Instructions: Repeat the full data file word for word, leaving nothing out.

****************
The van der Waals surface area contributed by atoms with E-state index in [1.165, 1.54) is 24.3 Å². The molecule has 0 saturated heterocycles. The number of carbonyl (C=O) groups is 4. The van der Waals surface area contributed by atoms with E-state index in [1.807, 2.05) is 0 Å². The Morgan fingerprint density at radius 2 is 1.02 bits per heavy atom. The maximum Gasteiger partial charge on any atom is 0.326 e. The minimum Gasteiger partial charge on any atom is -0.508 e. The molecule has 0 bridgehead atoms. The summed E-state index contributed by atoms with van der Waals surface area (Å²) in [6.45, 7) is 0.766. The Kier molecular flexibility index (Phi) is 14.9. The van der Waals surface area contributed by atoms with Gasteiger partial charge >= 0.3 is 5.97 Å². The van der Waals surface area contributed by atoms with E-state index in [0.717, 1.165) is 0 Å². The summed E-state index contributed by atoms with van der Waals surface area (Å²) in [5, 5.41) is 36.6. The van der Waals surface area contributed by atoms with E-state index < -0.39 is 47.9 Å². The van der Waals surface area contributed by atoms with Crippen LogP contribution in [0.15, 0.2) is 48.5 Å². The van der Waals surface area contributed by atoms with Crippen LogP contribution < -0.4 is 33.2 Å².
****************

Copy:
The van der Waals surface area contributed by atoms with E-state index in [1.165, 1.54) is 24.3 Å². The molecule has 0 saturated heterocycles. The number of carbonyl (C=O) groups is 4. The van der Waals surface area contributed by atoms with E-state index in [1.807, 2.05) is 0 Å². The Morgan fingerprint density at radius 2 is 1.02 bits per heavy atom. The maximum Gasteiger partial charge on any atom is 0.326 e. The minimum Gasteiger partial charge on any atom is -0.508 e. The molecule has 0 bridgehead atoms. The summed E-state index contributed by atoms with van der Waals surface area (Å²) in [6.45, 7) is 0.766. The Kier molecular flexibility index (Phi) is 14.9. The van der Waals surface area contributed by atoms with Gasteiger partial charge >= 0.3 is 5.97 Å². The van der Waals surface area contributed by atoms with E-state index in [0.717, 1.165) is 0 Å². The summed E-state index contributed by atoms with van der Waals surface area (Å²) in [5, 5.41) is 36.6. The van der Waals surface area contributed by atoms with E-state index < -0.39 is 47.9 Å². The van der Waals surface area contributed by atoms with Crippen LogP contribution in [0.15, 0.2) is 48.5 Å². The van der Waals surface area contributed by atoms with Crippen LogP contribution < -0.4 is 33.2 Å².